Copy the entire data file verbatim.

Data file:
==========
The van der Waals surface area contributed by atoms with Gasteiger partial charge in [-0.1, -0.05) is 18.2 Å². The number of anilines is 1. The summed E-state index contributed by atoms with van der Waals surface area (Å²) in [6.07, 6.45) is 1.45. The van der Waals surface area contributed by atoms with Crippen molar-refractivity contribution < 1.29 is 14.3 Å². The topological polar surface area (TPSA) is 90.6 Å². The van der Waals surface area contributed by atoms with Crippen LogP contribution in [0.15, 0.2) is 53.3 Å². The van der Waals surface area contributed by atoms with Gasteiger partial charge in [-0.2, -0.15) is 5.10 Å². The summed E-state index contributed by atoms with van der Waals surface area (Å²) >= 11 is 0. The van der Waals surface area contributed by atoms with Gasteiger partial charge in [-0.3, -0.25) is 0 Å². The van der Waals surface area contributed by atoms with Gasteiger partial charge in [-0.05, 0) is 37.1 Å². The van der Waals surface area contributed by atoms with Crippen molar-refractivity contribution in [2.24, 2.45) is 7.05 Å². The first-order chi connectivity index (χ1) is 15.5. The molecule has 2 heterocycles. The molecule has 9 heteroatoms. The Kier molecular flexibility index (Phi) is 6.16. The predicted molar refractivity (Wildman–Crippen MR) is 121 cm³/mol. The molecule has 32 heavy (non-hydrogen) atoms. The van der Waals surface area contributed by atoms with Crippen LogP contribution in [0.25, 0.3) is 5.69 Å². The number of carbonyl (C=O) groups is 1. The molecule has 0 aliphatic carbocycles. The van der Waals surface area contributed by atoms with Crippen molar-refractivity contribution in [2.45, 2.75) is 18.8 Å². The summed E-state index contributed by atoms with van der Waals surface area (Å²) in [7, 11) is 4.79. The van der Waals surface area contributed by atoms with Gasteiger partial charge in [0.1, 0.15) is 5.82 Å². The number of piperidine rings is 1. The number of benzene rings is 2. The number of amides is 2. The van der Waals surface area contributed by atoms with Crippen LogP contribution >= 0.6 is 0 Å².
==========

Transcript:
The van der Waals surface area contributed by atoms with Gasteiger partial charge in [-0.1, -0.05) is 18.2 Å². The number of anilines is 1. The summed E-state index contributed by atoms with van der Waals surface area (Å²) in [6.07, 6.45) is 1.45. The van der Waals surface area contributed by atoms with Crippen molar-refractivity contribution < 1.29 is 14.3 Å². The topological polar surface area (TPSA) is 90.6 Å². The van der Waals surface area contributed by atoms with Crippen LogP contribution in [0.15, 0.2) is 53.3 Å². The van der Waals surface area contributed by atoms with Gasteiger partial charge in [-0.2, -0.15) is 5.10 Å². The summed E-state index contributed by atoms with van der Waals surface area (Å²) >= 11 is 0. The van der Waals surface area contributed by atoms with Gasteiger partial charge in [-0.3, -0.25) is 0 Å². The van der Waals surface area contributed by atoms with Gasteiger partial charge in [-0.05, 0) is 37.1 Å². The van der Waals surface area contributed by atoms with Crippen molar-refractivity contribution in [2.24, 2.45) is 7.05 Å². The first-order chi connectivity index (χ1) is 15.5. The molecule has 2 heterocycles. The molecule has 9 heteroatoms. The Kier molecular flexibility index (Phi) is 6.16. The predicted molar refractivity (Wildman–Crippen MR) is 121 cm³/mol. The molecule has 32 heavy (non-hydrogen) atoms. The van der Waals surface area contributed by atoms with Crippen LogP contribution in [0.25, 0.3) is 5.69 Å². The number of carbonyl (C=O) groups is 1. The molecule has 0 aliphatic carbocycles. The van der Waals surface area contributed by atoms with Crippen molar-refractivity contribution in [2.45, 2.75) is 18.8 Å². The summed E-state index contributed by atoms with van der Waals surface area (Å²) in [7, 11) is 4.79. The van der Waals surface area contributed by atoms with Gasteiger partial charge in [0.1, 0.15) is 5.82 Å². The number of piperidine rings is 1. The number of benzene rings is 2. The number of amides is 2. The van der Waals surface area contributed by atoms with Crippen LogP contribution >= 0.6 is 0 Å².